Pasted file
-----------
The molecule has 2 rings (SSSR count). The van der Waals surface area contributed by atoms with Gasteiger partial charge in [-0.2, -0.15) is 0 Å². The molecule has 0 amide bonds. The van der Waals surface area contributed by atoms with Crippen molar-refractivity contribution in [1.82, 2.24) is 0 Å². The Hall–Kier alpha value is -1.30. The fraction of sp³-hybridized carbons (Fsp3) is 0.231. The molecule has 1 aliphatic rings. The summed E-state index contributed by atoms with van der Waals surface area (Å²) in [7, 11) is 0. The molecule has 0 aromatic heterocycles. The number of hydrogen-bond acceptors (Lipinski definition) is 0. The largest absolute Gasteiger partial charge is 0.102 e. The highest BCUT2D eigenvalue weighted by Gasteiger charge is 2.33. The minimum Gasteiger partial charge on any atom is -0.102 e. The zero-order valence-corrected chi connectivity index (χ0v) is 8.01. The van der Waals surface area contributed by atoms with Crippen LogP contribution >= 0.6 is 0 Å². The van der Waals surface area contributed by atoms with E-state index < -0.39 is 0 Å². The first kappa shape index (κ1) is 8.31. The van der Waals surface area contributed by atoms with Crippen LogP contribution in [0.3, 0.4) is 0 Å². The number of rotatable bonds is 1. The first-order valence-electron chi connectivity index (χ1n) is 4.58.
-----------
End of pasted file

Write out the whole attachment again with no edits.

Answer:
The molecule has 2 rings (SSSR count). The van der Waals surface area contributed by atoms with Gasteiger partial charge in [-0.2, -0.15) is 0 Å². The molecule has 0 amide bonds. The van der Waals surface area contributed by atoms with Crippen molar-refractivity contribution in [1.82, 2.24) is 0 Å². The Hall–Kier alpha value is -1.30. The fraction of sp³-hybridized carbons (Fsp3) is 0.231. The molecule has 1 aliphatic rings. The summed E-state index contributed by atoms with van der Waals surface area (Å²) in [7, 11) is 0. The molecule has 0 aromatic heterocycles. The number of hydrogen-bond acceptors (Lipinski definition) is 0. The largest absolute Gasteiger partial charge is 0.102 e. The highest BCUT2D eigenvalue weighted by Gasteiger charge is 2.33. The minimum Gasteiger partial charge on any atom is -0.102 e. The zero-order valence-corrected chi connectivity index (χ0v) is 8.01. The van der Waals surface area contributed by atoms with Crippen LogP contribution >= 0.6 is 0 Å². The van der Waals surface area contributed by atoms with E-state index < -0.39 is 0 Å². The first kappa shape index (κ1) is 8.31. The van der Waals surface area contributed by atoms with Crippen LogP contribution in [0.3, 0.4) is 0 Å². The number of rotatable bonds is 1. The first-order valence-electron chi connectivity index (χ1n) is 4.58.